Who needs popular music theory?

January 23, 2006

I keep asking myself: is it true? It seems there isn’t any music “theory” about popular music. My colleague David Lefkowitz wanted to write about Cole Porter in his upcoming theory text book, but the cost of reprinting the entire score was prohibitive.

Music majors are made to study analytic methods of approved composers like Beethoven and Haydn and the rest, but why don’t they discuss the song structure of Cole Porter?

No theoretical writing on the melodies of Charlie Parker?

The aesthetic of Led Zepplin?

Or the harmonies of Joni Mitchell or Thelonius Monk?

The counterpoint of Pat Metheny?

The orchestration of Frank Zappa or Ornette Coleman?

The countermelodies of Richard Rodgers?

Hell, music theory classes barely know what to say about the classical music post-1900. All those “rules” we learned fall apart once composers started dumping the “rules.”

So with the background, why would I want to write a book that would include so many analytic essays about Rufus Wainwright’s music? Is there any interest in this, or might I be writing for a non-existent market?

If anyone knows of any such articles or books, please let me know. I know that musicology writes about pop music, but why not music theorists? Too easy?

{ 2 comments… read them below or add one }

Valkyrie January 24, 2006 at 8:55 am

Pop music hasn’t been appreciated as “real music” by the serious musicians of the world until recently, in my humble opinion.

Firstly, I think that many people writing and playing music today don’t have a really thorough training in the science of music. To them, music is truly an art form that comes from the heart and mind — maybe as it should be.

In Mozart’s time, my lovely Mozart — we’ll use him as an example since his birthday is coming up — there were strict forms of music, much of it written for the church — which is also fond of following strict forms of things. Requiems were to have “Agnus Deis”, “Kyries”, etc. Concertos had defined sections. From what I’ve read of Mozart, he found these structures somewhat confining — necessary for making money, but confining to his creativity. There has always been a certain snob appeal when classical music is mentioned — no matter the true era in which the music was written.

These days it has all been thrown out the window. People write what they want, they sing the tunes they feel like singing, they write music that doesn’t fit like a square peg into a square hole. And I think that’s a good thing. Like a painting, music should be what you feel and it should be allowed to go wherever you think it needs to go. I find it a bit sad that Mozart didn’t live in this time and place to enjoy it, but then we wouldn’t have his lovely piano pieces, operas, divertimentos, concertos. . .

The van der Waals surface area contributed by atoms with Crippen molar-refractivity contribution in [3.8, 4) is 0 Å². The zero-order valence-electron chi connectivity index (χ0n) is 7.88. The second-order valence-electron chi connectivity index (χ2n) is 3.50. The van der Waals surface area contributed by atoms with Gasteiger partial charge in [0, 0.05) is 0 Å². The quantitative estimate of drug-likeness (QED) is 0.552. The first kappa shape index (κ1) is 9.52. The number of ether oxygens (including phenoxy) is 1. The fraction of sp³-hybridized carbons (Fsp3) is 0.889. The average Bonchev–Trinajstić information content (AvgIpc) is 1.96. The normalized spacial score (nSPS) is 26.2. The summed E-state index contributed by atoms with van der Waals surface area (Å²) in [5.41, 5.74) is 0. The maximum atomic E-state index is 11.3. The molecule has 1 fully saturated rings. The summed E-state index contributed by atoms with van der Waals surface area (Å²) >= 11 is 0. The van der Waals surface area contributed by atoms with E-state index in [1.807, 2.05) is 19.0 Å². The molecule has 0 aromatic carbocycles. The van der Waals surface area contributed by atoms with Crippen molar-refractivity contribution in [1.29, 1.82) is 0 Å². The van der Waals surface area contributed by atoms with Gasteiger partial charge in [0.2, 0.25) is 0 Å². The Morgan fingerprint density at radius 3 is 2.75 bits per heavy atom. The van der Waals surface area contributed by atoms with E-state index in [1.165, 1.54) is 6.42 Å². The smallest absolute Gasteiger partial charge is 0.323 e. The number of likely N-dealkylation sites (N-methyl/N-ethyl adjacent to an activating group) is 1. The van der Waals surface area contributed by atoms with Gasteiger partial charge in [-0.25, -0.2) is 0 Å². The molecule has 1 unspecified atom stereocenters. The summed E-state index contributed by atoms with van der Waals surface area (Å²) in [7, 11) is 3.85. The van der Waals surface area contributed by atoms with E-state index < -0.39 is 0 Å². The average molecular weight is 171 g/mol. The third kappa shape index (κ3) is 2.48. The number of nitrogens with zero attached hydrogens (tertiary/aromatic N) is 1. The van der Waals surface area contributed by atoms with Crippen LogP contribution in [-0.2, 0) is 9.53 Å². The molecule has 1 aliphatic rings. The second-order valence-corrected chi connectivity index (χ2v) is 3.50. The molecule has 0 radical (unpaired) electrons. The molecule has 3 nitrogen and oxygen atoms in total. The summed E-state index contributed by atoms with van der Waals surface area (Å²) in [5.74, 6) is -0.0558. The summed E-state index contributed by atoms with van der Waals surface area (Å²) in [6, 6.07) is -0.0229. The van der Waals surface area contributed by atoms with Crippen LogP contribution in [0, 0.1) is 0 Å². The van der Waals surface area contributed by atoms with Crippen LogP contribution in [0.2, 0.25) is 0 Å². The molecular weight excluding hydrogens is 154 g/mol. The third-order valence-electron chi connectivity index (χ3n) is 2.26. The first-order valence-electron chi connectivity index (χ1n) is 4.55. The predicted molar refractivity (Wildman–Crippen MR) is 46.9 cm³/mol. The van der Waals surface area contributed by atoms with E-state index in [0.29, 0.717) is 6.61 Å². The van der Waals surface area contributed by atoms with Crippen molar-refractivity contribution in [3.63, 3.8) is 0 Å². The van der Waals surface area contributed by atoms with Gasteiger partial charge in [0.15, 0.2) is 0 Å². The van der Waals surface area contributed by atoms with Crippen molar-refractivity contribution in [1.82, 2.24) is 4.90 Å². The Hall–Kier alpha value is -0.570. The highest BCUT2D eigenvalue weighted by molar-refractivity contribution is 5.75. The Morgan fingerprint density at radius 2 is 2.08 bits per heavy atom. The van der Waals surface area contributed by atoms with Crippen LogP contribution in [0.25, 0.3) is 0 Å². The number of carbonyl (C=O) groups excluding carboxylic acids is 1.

Jazz is a good window into this freeform style, although jazz musicians are often heavily into knowing music theory. It is almost a prerequisite for them to know theory to be able to wander the notes, yet still play with other musicians in a manner that is pleasing to the ear.

Music theory will probably not change that much, but time signatures, chords, tunes . . . they are ever changing.

My guitar teacher and I often have this same discussion, both of us coming from formal lessons. We have both found that we were taught that music must be this way and that, that is must “resolve”, etc. We both laughed when we found that we asked the same question to our teachers.

“Why?”

Rhapsody January 24, 2006 at 8:03 pm

I don’t know that not appreciating contemporary musicians is unique in the realm of art and talent. Countless scores of musicians, painters, sculptors, writers, philosophers and prophets were disregarded, dismissed and shunned by their contemporaries…only to be revered as a result of historical hindsight. Jesus was crucified, Copernicus was declared a heretic, Galileo was forced to recant his support of Copernican theory (yet was sent to prison for the remainder of his life), Rodin led a tortured, impoverished life, Verdi was forced to rewrite his music to suit the politics of his day, Poe died a broken, poverty-stricken alcoholic….the list goes on.

Rufus left music school because he felt pressured to conform to some classic ideal that he was unwilling and unable to accept. He has been to dark places…but we all pray he has turned towards a productive future. Perhaps that future will study him more avidly and seriously.

Such seems to be the way of human nature. This, too, shall pass.

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